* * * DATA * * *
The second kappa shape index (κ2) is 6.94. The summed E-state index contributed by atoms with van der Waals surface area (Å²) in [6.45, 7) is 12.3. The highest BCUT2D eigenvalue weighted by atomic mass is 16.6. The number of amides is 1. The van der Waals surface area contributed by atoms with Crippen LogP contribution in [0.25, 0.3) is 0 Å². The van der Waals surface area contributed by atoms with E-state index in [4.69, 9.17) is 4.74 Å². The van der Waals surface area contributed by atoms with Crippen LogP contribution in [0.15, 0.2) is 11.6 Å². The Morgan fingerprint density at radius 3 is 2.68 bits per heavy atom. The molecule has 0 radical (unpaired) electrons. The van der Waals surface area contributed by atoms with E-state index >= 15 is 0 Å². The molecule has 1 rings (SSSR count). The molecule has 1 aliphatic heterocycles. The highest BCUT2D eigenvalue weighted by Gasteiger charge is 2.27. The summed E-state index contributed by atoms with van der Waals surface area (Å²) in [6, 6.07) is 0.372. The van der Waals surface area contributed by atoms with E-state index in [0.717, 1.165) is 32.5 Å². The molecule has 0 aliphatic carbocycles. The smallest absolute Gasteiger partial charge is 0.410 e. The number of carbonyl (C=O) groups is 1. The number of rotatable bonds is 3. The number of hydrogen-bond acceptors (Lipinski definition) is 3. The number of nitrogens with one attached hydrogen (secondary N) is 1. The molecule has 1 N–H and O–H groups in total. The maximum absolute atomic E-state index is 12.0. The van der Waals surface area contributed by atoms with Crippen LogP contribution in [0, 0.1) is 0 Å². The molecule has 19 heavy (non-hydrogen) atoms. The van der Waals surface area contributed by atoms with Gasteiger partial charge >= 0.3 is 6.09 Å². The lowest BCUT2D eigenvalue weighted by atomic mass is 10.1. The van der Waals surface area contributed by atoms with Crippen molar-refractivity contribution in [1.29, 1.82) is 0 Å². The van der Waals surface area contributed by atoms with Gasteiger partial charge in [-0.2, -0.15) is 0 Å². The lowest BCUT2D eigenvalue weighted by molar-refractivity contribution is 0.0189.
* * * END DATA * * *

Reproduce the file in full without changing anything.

The second kappa shape index (κ2) is 6.94. The summed E-state index contributed by atoms with van der Waals surface area (Å²) in [6.45, 7) is 12.3. The highest BCUT2D eigenvalue weighted by atomic mass is 16.6. The number of amides is 1. The van der Waals surface area contributed by atoms with Crippen LogP contribution in [0.25, 0.3) is 0 Å². The van der Waals surface area contributed by atoms with E-state index in [4.69, 9.17) is 4.74 Å². The van der Waals surface area contributed by atoms with Crippen LogP contribution in [0.15, 0.2) is 11.6 Å². The Morgan fingerprint density at radius 3 is 2.68 bits per heavy atom. The molecule has 0 radical (unpaired) electrons. The van der Waals surface area contributed by atoms with E-state index >= 15 is 0 Å². The molecule has 1 rings (SSSR count). The molecule has 1 aliphatic heterocycles. The highest BCUT2D eigenvalue weighted by Gasteiger charge is 2.27. The summed E-state index contributed by atoms with van der Waals surface area (Å²) in [6, 6.07) is 0.372. The van der Waals surface area contributed by atoms with E-state index in [0.717, 1.165) is 32.5 Å². The molecule has 0 aliphatic carbocycles. The smallest absolute Gasteiger partial charge is 0.410 e. The number of carbonyl (C=O) groups is 1. The number of rotatable bonds is 3. The number of hydrogen-bond acceptors (Lipinski definition) is 3. The number of nitrogens with one attached hydrogen (secondary N) is 1. The molecule has 1 N–H and O–H groups in total. The maximum absolute atomic E-state index is 12.0. The van der Waals surface area contributed by atoms with Crippen LogP contribution in [0, 0.1) is 0 Å². The molecule has 19 heavy (non-hydrogen) atoms. The van der Waals surface area contributed by atoms with Gasteiger partial charge >= 0.3 is 6.09 Å². The lowest BCUT2D eigenvalue weighted by atomic mass is 10.1. The van der Waals surface area contributed by atoms with Crippen molar-refractivity contribution in [1.29, 1.82) is 0 Å². The van der Waals surface area contributed by atoms with Gasteiger partial charge in [-0.2, -0.15) is 0 Å². The lowest BCUT2D eigenvalue weighted by molar-refractivity contribution is 0.0189.